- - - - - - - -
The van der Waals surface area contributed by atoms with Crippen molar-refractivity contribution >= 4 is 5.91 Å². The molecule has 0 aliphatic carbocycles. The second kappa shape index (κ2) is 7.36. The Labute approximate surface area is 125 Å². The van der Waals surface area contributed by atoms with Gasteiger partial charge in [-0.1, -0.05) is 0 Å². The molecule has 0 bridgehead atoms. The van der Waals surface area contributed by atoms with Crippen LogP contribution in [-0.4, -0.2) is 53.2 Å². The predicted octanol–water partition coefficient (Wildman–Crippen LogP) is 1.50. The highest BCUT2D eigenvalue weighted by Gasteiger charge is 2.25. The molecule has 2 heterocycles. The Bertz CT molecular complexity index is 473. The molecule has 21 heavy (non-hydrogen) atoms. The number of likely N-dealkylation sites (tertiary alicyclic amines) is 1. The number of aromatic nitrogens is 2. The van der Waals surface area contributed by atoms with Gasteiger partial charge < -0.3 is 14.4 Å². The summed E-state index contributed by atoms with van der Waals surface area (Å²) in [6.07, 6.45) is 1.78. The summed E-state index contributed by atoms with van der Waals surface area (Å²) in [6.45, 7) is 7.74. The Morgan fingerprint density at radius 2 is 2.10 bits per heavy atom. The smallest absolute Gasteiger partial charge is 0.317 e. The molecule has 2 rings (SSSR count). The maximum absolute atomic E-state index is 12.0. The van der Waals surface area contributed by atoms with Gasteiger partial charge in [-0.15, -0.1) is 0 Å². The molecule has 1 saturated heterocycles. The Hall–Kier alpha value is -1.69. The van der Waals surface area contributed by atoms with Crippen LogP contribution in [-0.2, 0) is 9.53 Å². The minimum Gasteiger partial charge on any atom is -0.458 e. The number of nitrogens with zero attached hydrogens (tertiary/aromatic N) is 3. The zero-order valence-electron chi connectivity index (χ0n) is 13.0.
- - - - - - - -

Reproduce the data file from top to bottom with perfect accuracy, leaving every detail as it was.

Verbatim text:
The van der Waals surface area contributed by atoms with Crippen molar-refractivity contribution >= 4 is 5.91 Å². The molecule has 0 aliphatic carbocycles. The second kappa shape index (κ2) is 7.36. The Labute approximate surface area is 125 Å². The van der Waals surface area contributed by atoms with Gasteiger partial charge in [-0.1, -0.05) is 0 Å². The molecule has 0 bridgehead atoms. The van der Waals surface area contributed by atoms with Crippen LogP contribution in [-0.4, -0.2) is 53.2 Å². The predicted octanol–water partition coefficient (Wildman–Crippen LogP) is 1.50. The highest BCUT2D eigenvalue weighted by Gasteiger charge is 2.25. The molecule has 2 heterocycles. The Bertz CT molecular complexity index is 473. The molecule has 21 heavy (non-hydrogen) atoms. The number of likely N-dealkylation sites (tertiary alicyclic amines) is 1. The number of aromatic nitrogens is 2. The van der Waals surface area contributed by atoms with Gasteiger partial charge < -0.3 is 14.4 Å². The summed E-state index contributed by atoms with van der Waals surface area (Å²) in [6.07, 6.45) is 1.78. The summed E-state index contributed by atoms with van der Waals surface area (Å²) in [6.45, 7) is 7.74. The Morgan fingerprint density at radius 2 is 2.10 bits per heavy atom. The smallest absolute Gasteiger partial charge is 0.317 e. The molecule has 2 rings (SSSR count). The maximum absolute atomic E-state index is 12.0. The van der Waals surface area contributed by atoms with Gasteiger partial charge in [-0.15, -0.1) is 0 Å². The molecule has 1 saturated heterocycles. The Hall–Kier alpha value is -1.69. The van der Waals surface area contributed by atoms with Crippen LogP contribution in [-0.2, 0) is 9.53 Å². The minimum Gasteiger partial charge on any atom is -0.458 e. The number of nitrogens with zero attached hydrogens (tertiary/aromatic N) is 3. The zero-order valence-electron chi connectivity index (χ0n) is 13.0.